A few little foxes threaten one evolutionary dogma with extinction

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We often hear that opposing the “scientific consensus” on this-or-that topic is benighted. Sometimes it can be that. But sometimes it isn’t—especially when scientific findings themselves contradict an established scientific consensus. 
For at least a century, biologists have believed that the more “genetic diversity” there is within a species, the better able that species is to adapt to environmental change, and thus thrive over time instead of becoming extinct because of such change. 

But Prof. Dan Graur, author of a new biology textbook called Molecular and Genome Evolution, explains why he believes this is untrue. He focuses on two impressive counter-examples. The first is a species of island foxes living off the coast of Southern California.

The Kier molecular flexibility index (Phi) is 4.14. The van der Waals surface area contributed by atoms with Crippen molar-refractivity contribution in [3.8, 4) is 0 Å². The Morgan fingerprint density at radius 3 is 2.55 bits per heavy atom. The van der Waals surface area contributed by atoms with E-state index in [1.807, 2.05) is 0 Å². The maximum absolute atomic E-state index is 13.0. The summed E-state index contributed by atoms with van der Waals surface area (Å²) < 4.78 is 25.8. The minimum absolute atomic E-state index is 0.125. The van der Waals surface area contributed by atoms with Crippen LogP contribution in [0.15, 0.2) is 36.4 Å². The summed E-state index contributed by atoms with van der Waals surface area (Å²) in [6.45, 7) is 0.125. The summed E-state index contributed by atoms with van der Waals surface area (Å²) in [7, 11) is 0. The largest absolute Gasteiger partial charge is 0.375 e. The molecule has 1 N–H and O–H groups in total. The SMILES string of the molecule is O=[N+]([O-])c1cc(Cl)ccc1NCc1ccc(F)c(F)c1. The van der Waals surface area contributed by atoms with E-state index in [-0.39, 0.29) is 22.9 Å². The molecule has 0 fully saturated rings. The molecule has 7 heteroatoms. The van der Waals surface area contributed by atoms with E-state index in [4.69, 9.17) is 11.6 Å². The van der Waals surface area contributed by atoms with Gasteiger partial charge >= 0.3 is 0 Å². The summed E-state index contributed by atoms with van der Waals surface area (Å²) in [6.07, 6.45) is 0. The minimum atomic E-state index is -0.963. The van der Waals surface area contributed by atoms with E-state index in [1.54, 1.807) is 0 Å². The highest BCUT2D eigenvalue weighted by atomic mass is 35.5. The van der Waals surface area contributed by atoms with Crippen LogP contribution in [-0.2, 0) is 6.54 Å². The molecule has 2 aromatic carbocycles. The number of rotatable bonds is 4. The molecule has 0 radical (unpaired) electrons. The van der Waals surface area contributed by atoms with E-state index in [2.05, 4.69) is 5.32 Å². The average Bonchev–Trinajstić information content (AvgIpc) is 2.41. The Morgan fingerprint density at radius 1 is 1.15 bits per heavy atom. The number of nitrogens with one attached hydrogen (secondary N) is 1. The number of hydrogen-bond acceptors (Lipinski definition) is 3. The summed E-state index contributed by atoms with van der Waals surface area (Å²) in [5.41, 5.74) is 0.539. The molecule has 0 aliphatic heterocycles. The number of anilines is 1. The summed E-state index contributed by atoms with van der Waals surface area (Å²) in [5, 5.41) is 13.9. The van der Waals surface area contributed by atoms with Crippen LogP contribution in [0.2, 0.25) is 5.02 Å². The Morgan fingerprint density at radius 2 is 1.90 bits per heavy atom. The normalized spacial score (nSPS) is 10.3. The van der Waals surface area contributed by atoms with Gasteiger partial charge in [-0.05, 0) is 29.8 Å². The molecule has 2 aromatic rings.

Graur discusses an article in last month’s New York Times , which noted that the pesky creatures continue to thrive despite being devoid of genetic diversity. Both the Times writer, Carl Zimmer, and the scientists who had made the discovery are puzzled. “How can the island foxes get away with it?” asked Dr. Oliver A. Ryder, the director of genetics at the San Diego Zoo Institute for Conservation Research. 

The scientific consensus implies that zero genetic diversity is a formula for extinction. But those adorable (if genetically dull) foxes have been around for thousands of years.

This article continues at [Intelectual Takeout] How These Cute Creatures Confound Evolutionary Theory

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